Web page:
With the recent death of Elvis Presley’s daughter, Lisa Marie Presley, there are now major questions about who controls her trust, which includes the Graceland estate.
Lisa Marie Presley created a living trust with her mother, Priscilla Presley, and former business manager, Barry Siegel, named as trustees. This move was unusual since most people creating living trusts (called grantors) keep themselves as the initial trustee. Lisa Marie changed the trust with an amendment in 2016, replacing her mother and business manager with her two oldest children. One of those children died in 2020. Her daughter, Riley Keogh, is now the remaining trustee.
However, last week, Priscilla Presley filed a petition challenging the validity of Lisa Marie’s trust amendment, citing:
The amendment was not delivered to Priscilla, so she was not notified of the change.
Priscilla’s name is misspelled in the document.
Lisa Marie’s signature on the document “appears inconsistent” with her typical signature.
If Priscilla can prove to the court the trust amendment is invalid, the court may reinstate her as a trustee.
What Is a Trust Amendment or Trust Restatement?
A grantor (the person who creates the trust) can change a revocable living trust during the grantor’s lifetime. To change a revocable living trust, you can either restate the trust or amend the trust. A trust restatement is a complete amendment to your trust (perhaps keeping some original elements). A trust amendment may cover only one or two changes.
An amendment to a trust must adhere to certain legal requirements for validity. To make your trust valid in California, you must have the following:
Have a sound mind.
Be at least 18 years old.
Sign your trust documents or direct another to sign in your presence.
Will Priscilla’s Challenge Prevail?
Trusts are not subject to the same legal requirements for validity as a last will and testament. And it appears Lisa Marie did not have a will, only a trust agreement.
Even if a trust amendment is not witnessed or notarized, a court may consider it valid. A court will look to Lisa Marie Presley’s original trust agreement for any provision requiring a notary or witnesses for an amendment to the trust. And there is no requirement, unless stated in the original trust agreement, that trustees must be notified in writing if they are no longer trustees of the trust.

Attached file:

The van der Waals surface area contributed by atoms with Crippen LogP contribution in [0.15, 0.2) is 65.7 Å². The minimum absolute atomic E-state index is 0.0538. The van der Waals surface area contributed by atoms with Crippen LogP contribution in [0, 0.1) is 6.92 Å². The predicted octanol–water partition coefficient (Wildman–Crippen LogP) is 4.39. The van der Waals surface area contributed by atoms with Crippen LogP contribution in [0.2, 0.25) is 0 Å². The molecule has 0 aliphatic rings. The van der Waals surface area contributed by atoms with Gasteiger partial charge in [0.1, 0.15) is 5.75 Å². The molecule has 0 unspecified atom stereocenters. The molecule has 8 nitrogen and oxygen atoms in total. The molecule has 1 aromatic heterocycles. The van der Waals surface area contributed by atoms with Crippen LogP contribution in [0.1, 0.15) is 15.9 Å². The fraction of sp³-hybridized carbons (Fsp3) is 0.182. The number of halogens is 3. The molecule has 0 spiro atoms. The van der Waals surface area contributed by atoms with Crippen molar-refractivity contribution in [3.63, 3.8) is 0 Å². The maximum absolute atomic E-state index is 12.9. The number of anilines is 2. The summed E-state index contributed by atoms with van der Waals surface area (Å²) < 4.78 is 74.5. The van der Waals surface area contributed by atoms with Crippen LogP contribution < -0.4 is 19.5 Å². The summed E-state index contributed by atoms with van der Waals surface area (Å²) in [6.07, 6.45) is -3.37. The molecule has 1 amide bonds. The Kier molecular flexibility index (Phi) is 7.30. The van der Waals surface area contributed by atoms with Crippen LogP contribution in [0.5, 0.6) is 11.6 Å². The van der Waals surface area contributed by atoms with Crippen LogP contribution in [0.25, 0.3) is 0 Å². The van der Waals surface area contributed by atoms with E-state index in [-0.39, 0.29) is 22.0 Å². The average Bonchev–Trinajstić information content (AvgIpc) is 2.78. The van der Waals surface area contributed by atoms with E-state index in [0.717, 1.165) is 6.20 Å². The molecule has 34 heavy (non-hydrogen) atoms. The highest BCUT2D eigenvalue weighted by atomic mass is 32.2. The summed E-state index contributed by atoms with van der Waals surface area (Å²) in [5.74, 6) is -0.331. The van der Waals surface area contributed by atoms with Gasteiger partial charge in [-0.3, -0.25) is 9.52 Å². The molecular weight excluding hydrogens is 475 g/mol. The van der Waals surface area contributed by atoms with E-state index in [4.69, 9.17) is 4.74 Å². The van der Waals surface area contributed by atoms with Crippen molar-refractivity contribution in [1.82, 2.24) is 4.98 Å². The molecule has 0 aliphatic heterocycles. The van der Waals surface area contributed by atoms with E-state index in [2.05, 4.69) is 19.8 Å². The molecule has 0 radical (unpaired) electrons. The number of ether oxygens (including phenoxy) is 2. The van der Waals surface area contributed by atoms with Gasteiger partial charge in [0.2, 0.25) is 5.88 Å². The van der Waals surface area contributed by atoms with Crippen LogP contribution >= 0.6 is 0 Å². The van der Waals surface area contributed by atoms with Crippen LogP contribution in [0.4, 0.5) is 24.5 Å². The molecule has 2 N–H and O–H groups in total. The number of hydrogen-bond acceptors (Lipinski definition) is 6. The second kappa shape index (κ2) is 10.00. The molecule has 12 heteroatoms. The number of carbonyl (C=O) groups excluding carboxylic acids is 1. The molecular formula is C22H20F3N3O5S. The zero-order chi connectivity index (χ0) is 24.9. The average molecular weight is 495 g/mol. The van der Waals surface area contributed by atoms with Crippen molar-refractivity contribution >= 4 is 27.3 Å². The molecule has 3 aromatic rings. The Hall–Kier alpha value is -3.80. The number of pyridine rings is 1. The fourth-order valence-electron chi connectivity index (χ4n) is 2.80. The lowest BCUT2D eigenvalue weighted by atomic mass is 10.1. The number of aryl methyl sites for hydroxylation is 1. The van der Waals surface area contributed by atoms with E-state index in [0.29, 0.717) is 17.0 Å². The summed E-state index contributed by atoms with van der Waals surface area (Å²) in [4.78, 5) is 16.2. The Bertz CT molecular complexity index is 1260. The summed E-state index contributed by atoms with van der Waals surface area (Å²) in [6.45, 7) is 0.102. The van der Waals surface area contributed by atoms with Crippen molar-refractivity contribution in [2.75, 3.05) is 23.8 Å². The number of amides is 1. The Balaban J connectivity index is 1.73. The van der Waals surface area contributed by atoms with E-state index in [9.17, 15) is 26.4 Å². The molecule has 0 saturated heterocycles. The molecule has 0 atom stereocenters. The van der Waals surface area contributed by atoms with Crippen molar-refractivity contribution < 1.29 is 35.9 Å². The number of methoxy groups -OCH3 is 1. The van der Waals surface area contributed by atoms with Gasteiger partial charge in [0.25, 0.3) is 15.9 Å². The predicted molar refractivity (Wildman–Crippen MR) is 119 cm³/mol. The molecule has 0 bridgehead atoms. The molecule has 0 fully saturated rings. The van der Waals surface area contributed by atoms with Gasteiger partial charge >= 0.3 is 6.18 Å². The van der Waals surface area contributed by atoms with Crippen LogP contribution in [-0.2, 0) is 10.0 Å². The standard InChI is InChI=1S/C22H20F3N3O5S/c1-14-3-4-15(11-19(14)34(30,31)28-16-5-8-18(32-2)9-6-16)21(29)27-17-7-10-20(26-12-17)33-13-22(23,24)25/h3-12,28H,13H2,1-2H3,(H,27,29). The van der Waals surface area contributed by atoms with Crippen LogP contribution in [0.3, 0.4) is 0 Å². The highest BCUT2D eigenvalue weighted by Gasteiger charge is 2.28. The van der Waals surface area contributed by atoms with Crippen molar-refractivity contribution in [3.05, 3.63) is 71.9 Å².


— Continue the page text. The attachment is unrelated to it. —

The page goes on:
Priscilla raises other questions to dispute the trust amendment’s validity, such as misspellings and authentic signatures. When challenging a trust amendment, the challenger must prove that one of the following occurred:
Undue influence, meaning someone coerced Lisa Marie into making the trustee change and wouldn’t have done so independently.
Incompetence, meaning that Lisa Marie was of unsound mind and didn’t understand the nature of her actions.
Defective trust amendment, meaning that the amendment did not follow the required procedures outlined in the trust agreement. So, if a trust agreement stipulates that any amendments must have a notary, an unnotarized amendment is defective.
Because these elements are hard to prove and trusts do not have strict requirements for validity, it may be difficult to overturn Lisa Marie’s trust amendment. Further, there are reports that Lisa Marie sued her former manager for financial mismanagement in 2018, so a court might reasonably conclude that is why she may have changed the trustees of her trust.
Who Can Challenge a Will? (FindLaw’s Learn About the Law)
Changing a Will: How to Do It (Legal Forms & Services Resources)
Learn More About Trusts (FindLaw’s Learn About the Law)
The post Who Controls Lisa Marie Presley’s Trust? appeared first on .